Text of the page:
Legal amendment improving governance and transparency in Belgium public procurement

The law of 8 February 2023 mainly amends the law of June 17 2016 on public procurement (Public Procurement Law 2016). Thus, as an entrepreneur, you will gain more insight into the contracts that contracting authorities place and that currently remain under the radar. Additionally, the law focuses on reporting data to the competent authorities so that they can also carry out the necessary monitoring.

The new law is essentially a response to the fact that data reporting by contracting authorities was either not done or was insufficient. By tightening the rules and using the new e-Procurement platform that will be launched within a few months, the legislator hopes to have more data available in this way. This will make it possible, among other things, to monitor the level of participation of SMEs in public procurement in more detail.

Although the law of 8 February 2023 was published in the Belgian Official Gazette on February 16 2023, the changes will be introduced gradually. Below we provide an overview of the specific changes to the Public Procurement Law of 2016 in function of its entry into force.

From 26 February 2023: Announcement of reasoned decision to terminate the procedure

The law of 8 February 2023 initially introduces an obligation to publish an announcement in case of termination of the awarding procedure and the possible retendering of a new procedure. Previously, this obligation did not exist, which often left entrepreneurs who did not participate guessing about the outcome of the procedure. This new rule will, for example, allow for checking whether the contracting authority correctly applied the rules in case of a possible retendering through a more flexible procedure. It is possible to restart an (non-)open procedure through a negotiation procedure if no, no suitable, only irregular or only unacceptable offers were submitted. Because there was no obligation to publish a termination and (if applicable) resumption decision, broader control was completely absent. This has now been addressed by the new law. Finally, this obligation also allows for keeping broader statistics of the number of awarded and non-awarded contracts.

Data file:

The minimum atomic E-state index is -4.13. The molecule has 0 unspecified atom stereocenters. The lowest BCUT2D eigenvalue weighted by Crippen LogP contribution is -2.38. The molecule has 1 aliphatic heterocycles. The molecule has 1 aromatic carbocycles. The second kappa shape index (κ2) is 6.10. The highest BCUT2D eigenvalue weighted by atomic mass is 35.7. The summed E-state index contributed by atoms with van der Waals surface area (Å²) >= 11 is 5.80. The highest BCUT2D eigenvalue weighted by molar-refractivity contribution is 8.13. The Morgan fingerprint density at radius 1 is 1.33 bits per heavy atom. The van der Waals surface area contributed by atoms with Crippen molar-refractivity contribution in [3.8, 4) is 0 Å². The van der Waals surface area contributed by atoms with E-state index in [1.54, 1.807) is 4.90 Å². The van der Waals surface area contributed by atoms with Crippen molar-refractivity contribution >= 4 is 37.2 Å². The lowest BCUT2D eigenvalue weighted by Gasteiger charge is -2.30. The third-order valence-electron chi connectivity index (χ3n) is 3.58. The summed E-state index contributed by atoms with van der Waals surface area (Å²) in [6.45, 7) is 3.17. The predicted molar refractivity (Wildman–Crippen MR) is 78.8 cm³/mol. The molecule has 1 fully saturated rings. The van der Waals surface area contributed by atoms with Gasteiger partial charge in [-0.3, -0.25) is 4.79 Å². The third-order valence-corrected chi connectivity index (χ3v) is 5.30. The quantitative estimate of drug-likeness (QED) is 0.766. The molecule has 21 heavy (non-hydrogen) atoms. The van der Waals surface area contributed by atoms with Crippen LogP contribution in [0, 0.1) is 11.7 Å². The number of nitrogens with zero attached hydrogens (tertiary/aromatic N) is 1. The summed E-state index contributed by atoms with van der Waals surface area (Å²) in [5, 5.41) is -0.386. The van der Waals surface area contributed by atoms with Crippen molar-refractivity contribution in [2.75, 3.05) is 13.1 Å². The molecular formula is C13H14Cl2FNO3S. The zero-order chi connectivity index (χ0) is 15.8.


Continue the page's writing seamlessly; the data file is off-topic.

Starting from 1 September 2023: Expansion of the use of electronic platforms and the announcement of awarded contracts also below EU thresholds.

The law expands the scope of the mandatory use of electronic platforms for public contracts placed by means of a negotiated procedure without prior publication or (in the special sectors) a call for competition, and whose contract value is below the European publication threshold. The law requires that bids must be submitted via the e-Procurement platform. The exception that bids in the context of these placement procedures could also be submitted on paper or by email is thus removed from the law.

From 1 September 2023, there will also be an obligation on contracting authorities to publish a simplified notice of the contract awarded for contracts below the threshold for European publication, providing information on the results of the awarding procedure. Thus, contracts placed through a negotiated procedure without prior publication will also have to be subject to such publication. This way, you immediately know that such a contract was awarded and who was awarded the contract.

From January 1st 2025: Reporting obligation regarding framework agreements and low-value contracts

From January 1st 2025, contracting authorities will be required to report the total value of all contracts awarded based on individual framework agreements concluded during the previous year. The total value of these contracts per beneficiary company will be split according to whether they are for works, supplies, or services. The registration of the beneficiary company is based on the Crossroads Bank for Enterprises (hereafter: CBE) number, and contracting authorities will use the new e-Procurement platform to report this information. It should be noted that this obligation does not exempt contracting authorities from complying with the rules on the maximum value for framework agreements.

In line with the reporting obligation for framework agreements, from 1st January 2025, there will also be a reporting obligation for contracting authorities regarding low-value contracts. This obligation already existed in article 165, § 2 of the Public Procurement Law 2016, but it is now slightly modified. Contracting authorities must now report the total value of all low-value contracts awarded in the previous year. As with the reporting obligation for framework agreements, the total value of these contracts per beneficiary company will be split according to whether they are for works, supplies, or services, and the registration of the beneficiary company will also be based on the CBE number. Note that the reporting obligation does not apply to contracts with a value lower than €3,000.00 (excluding VAT).


The law of 8 February 2023, is a first step in the right direction of increased transparency, which is currently lacking in many areas related to the awarding and conclusion of public contracts. Whether these changes will effectively achieve their goal remains to be seen over time. However, we can only applaud this initiative (and hopefully many more to come).

For more information on this article, please contact Stijn Maeyaert, Ine Verbelen, Ewoud Hacke or Loïc de Wilde.